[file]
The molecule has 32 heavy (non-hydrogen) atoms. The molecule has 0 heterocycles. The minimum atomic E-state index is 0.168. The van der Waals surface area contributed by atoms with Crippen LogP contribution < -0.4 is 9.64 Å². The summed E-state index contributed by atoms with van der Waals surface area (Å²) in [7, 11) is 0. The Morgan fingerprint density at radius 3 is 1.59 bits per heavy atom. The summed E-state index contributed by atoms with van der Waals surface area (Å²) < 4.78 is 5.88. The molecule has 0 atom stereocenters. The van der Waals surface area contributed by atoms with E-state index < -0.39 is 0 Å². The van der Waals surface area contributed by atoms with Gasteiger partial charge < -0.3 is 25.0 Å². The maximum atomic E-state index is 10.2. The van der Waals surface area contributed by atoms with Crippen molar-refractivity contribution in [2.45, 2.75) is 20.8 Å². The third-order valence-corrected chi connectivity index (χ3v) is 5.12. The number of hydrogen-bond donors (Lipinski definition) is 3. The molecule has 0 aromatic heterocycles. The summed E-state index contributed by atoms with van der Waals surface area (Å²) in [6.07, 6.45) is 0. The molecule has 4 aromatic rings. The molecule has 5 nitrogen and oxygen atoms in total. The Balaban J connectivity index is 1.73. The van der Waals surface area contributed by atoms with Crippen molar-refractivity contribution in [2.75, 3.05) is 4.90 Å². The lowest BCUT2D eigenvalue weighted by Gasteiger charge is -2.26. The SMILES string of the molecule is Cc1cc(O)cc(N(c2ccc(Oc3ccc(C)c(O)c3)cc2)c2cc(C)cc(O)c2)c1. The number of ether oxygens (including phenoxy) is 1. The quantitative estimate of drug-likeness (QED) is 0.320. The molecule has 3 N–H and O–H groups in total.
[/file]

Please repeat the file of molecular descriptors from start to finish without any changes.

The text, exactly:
The molecule has 32 heavy (non-hydrogen) atoms. The molecule has 0 heterocycles. The minimum atomic E-state index is 0.168. The van der Waals surface area contributed by atoms with Crippen LogP contribution < -0.4 is 9.64 Å². The summed E-state index contributed by atoms with van der Waals surface area (Å²) in [7, 11) is 0. The Morgan fingerprint density at radius 3 is 1.59 bits per heavy atom. The summed E-state index contributed by atoms with van der Waals surface area (Å²) < 4.78 is 5.88. The molecule has 0 atom stereocenters. The van der Waals surface area contributed by atoms with E-state index < -0.39 is 0 Å². The van der Waals surface area contributed by atoms with Gasteiger partial charge < -0.3 is 25.0 Å². The maximum atomic E-state index is 10.2. The van der Waals surface area contributed by atoms with Crippen molar-refractivity contribution in [2.45, 2.75) is 20.8 Å². The third-order valence-corrected chi connectivity index (χ3v) is 5.12. The number of hydrogen-bond donors (Lipinski definition) is 3. The molecule has 0 aromatic heterocycles. The summed E-state index contributed by atoms with van der Waals surface area (Å²) in [6.07, 6.45) is 0. The molecule has 4 aromatic rings. The molecule has 5 nitrogen and oxygen atoms in total. The Balaban J connectivity index is 1.73. The van der Waals surface area contributed by atoms with Crippen molar-refractivity contribution in [2.75, 3.05) is 4.90 Å². The lowest BCUT2D eigenvalue weighted by Gasteiger charge is -2.26. The SMILES string of the molecule is Cc1cc(O)cc(N(c2ccc(Oc3ccc(C)c(O)c3)cc2)c2cc(C)cc(O)c2)c1. The number of ether oxygens (including phenoxy) is 1. The quantitative estimate of drug-likeness (QED) is 0.320. The molecule has 3 N–H and O–H groups in total.